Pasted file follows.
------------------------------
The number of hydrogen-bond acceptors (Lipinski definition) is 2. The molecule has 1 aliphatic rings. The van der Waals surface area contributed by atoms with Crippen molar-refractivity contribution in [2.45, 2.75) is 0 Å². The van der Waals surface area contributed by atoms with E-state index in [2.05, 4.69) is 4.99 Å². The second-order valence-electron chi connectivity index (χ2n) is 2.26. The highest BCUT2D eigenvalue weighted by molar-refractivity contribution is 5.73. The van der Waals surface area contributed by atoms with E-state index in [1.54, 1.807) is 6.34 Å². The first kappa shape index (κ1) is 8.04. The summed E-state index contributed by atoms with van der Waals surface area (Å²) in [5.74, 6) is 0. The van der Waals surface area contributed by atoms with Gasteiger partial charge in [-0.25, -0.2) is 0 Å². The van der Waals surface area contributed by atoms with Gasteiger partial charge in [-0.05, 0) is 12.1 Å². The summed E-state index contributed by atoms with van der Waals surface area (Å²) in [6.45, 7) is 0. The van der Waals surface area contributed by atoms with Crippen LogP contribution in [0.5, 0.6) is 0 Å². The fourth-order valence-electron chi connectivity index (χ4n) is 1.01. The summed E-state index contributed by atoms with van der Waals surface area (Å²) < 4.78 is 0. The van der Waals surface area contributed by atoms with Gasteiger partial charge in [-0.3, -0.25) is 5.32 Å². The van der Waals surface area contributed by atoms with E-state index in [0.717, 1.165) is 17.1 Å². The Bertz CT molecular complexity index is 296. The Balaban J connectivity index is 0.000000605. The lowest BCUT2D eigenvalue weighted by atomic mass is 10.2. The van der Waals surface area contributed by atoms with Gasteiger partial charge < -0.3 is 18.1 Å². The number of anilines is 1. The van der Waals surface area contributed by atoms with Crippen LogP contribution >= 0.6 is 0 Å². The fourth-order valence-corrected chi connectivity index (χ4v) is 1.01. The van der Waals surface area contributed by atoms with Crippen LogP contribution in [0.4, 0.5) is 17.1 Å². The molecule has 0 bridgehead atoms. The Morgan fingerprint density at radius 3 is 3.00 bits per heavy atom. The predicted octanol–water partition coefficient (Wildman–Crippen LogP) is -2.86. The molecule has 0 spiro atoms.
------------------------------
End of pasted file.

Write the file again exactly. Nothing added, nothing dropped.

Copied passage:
The number of hydrogen-bond acceptors (Lipinski definition) is 2. The molecule has 1 aliphatic rings. The van der Waals surface area contributed by atoms with Crippen molar-refractivity contribution in [2.45, 2.75) is 0 Å². The van der Waals surface area contributed by atoms with E-state index in [2.05, 4.69) is 4.99 Å². The second-order valence-electron chi connectivity index (χ2n) is 2.26. The highest BCUT2D eigenvalue weighted by molar-refractivity contribution is 5.73. The van der Waals surface area contributed by atoms with E-state index in [1.54, 1.807) is 6.34 Å². The first kappa shape index (κ1) is 8.04. The summed E-state index contributed by atoms with van der Waals surface area (Å²) in [5.74, 6) is 0. The van der Waals surface area contributed by atoms with Gasteiger partial charge in [-0.25, -0.2) is 0 Å². The van der Waals surface area contributed by atoms with Gasteiger partial charge in [-0.05, 0) is 12.1 Å². The summed E-state index contributed by atoms with van der Waals surface area (Å²) in [6.45, 7) is 0. The van der Waals surface area contributed by atoms with Crippen LogP contribution in [0.5, 0.6) is 0 Å². The fourth-order valence-electron chi connectivity index (χ4n) is 1.01. The summed E-state index contributed by atoms with van der Waals surface area (Å²) < 4.78 is 0. The van der Waals surface area contributed by atoms with Gasteiger partial charge in [-0.3, -0.25) is 5.32 Å². The van der Waals surface area contributed by atoms with E-state index in [0.717, 1.165) is 17.1 Å². The Bertz CT molecular complexity index is 296. The Balaban J connectivity index is 0.000000605. The lowest BCUT2D eigenvalue weighted by atomic mass is 10.2. The van der Waals surface area contributed by atoms with Gasteiger partial charge < -0.3 is 18.1 Å². The number of anilines is 1. The van der Waals surface area contributed by atoms with Crippen LogP contribution >= 0.6 is 0 Å². The fourth-order valence-corrected chi connectivity index (χ4v) is 1.01. The van der Waals surface area contributed by atoms with Crippen LogP contribution in [0.4, 0.5) is 17.1 Å². The molecule has 0 bridgehead atoms. The Morgan fingerprint density at radius 3 is 3.00 bits per heavy atom. The predicted octanol–water partition coefficient (Wildman–Crippen LogP) is -2.86. The molecule has 0 spiro atoms.